This article is Jim Harper’s closing remarks in a larger debate on The Economist’s website.
Marc Rotenberg has been wise — in terms of debating tactics — to speak only in generalities about the “critical role” of government oversight, about government agencies taking a “more active role” and about independent privacy agencies that “speak up” when privacy is threatened. Putting forward concrete ideas for regulating the information economy would cause people to think more carefully and to recognise costs and benefits, which do not cut in favour of his position.
Privacy is about trade‐offs. In exchange for the modicum of information people share online, they receive copious information and commentary, free e‐mail services, search services, maps, driving directions, interaction with people who share their interests and much more. Greater government privacy regulation is not the death knell of the free internet, but it would undercut information services that are just getting by, as well as unproven ways of serving consumers.
(People should withhold information if they care to, of course. Here again is how to exercise control over cookies, the major source of demographic information for ad networks: in Internet Explorer and Firefox, go to the “Tools” pull‐down menu, select “Options”, click on the “Privacy” tab and then customise cookie settings.)
Then there is the benefit side of the ledger: can we expect privacy to flourish once governments begin doing “more”? The evidence suggests not.
In October of this year, the Fair Credit Reporting Act (FCRA) will celebrate its 40th birthday. As Mr Rotenberg’s organisation notes on its website, this American legislation “establishes a framework of Fair Information Practices for personal information that include rights of data quality (right to access and correct), data security, use limitations, requirements for data destruction, notice, user participation (consent), and accountability”. The FCRA is a model that proponents of government control would apply to the internet and the information economy.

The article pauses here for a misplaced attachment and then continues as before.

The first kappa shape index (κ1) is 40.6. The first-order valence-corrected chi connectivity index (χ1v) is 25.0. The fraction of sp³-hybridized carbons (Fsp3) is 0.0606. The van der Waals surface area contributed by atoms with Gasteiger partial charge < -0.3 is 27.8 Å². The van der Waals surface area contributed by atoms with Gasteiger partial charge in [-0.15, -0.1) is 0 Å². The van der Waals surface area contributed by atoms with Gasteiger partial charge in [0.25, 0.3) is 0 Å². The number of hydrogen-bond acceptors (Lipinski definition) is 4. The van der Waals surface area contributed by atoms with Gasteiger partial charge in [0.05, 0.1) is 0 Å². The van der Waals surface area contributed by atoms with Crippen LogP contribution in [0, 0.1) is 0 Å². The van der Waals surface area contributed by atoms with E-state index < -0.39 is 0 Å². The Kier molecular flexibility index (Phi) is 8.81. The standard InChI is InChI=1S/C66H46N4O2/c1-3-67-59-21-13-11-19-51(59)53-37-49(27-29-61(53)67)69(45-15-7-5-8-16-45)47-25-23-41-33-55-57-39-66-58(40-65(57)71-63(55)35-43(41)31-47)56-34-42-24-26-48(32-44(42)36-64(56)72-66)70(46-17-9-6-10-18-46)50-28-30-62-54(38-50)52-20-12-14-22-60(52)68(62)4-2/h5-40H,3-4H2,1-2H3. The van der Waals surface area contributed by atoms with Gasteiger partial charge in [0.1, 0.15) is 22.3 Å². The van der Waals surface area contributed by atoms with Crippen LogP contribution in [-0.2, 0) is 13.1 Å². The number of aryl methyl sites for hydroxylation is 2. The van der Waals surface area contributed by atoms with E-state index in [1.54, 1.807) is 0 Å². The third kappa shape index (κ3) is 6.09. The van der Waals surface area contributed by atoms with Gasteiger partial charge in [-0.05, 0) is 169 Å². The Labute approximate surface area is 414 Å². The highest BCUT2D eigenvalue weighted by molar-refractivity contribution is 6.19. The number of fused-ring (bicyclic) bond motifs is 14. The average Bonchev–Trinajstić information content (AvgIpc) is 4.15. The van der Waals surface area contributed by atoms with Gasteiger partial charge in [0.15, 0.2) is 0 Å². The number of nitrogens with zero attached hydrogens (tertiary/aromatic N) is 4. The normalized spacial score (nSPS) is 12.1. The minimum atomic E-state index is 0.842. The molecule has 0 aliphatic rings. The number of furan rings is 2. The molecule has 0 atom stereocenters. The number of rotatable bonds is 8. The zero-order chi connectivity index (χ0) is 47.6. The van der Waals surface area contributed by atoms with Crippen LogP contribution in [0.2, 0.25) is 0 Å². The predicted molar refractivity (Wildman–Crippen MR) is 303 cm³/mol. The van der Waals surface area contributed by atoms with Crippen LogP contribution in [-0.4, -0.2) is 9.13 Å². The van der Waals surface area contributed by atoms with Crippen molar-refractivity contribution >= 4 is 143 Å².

But the credit‐reporting industry has not blossomed with fairness, privacy, good customer service or transparency since Congress passed this legislation. Indeed, EPIC’s 15‐page, 6,000-word exegesis on the FCRA lists a dozen ways it believes the law still needs to be improved. In four decades, government legislation has not produced the information values Mr Rotenberg wants.
The Privacy Act of 1974 is another “Fair Information Practices”-based regime that was intended to improve the privacy practices of the American government. As with credit reporting, few would say that Washington, DC, has burbled up springs of privacy protection, data accuracy and transparency over the past 35 years.
The arguments for government control certainly seem to rest on good‐hearted premises: if we just elect the right people, and if they just do the right thing, then we can have a cadre of public‐spirited civil servants dispassionately carrying out a neutral, effective privacy‐protection regime.
But this romantic vision of government seems never to come true. Crass political dealmaking inhabits every step, from the financing of elections, to logrolling in the legislative process, to implementation that favours agencies’ interests and the preferences of the politically powerful.
The government regulation rêve is a bête noire. Congress passed the FCRA in the same legislation as the Bank Secrecy Act, creating a flaccid consumer protection regime in exchange for a robust and still‐growing system of private surveillance on behalf of government.
The law was also a sop to business. As EPIC itself notes, “In order to gain passage of the FCRA in 1970, consumer advocates gave [industry] a big concession‐immunity from defamation lawsuits based on information in the reports.” The FCRA stopped American state governments doing what they were supposed to do — guarding individuals’ rights — in favour of a federal information regime that made consumers helpless objects of government policy.
Mr Rotenberg’s ambiguity may mean to signal otherwise, but there is no free lunch: regulation is costly, and it does not work well. Consumers’ best source of protection is their own behaviour. Learn how internet communications work, withhold personal information more often and mete it out carefully when appropriate.
It is often said that consumers vote with their dollars. Online, consumers vote with their clicks. Spending and clicking are small but, in their numbers, powerful ways of influencing the world around us. And they are much more direct and effective than voting for politicians every few years, then begging them to do the right thing.
Consumers reveal their true interests (they move from generality to reality) when they make a purchase or visit a website — none more than my worthy debate opponent, Mr Rotenberg, whose count of Facebook friends recently surpassed 4,000. We should all work to change consumer understanding of reality by making clear the privacy costs of many online activities, but in the meantime real‐world voters make clear their appreciation for interactivity, even at some cost to privacy.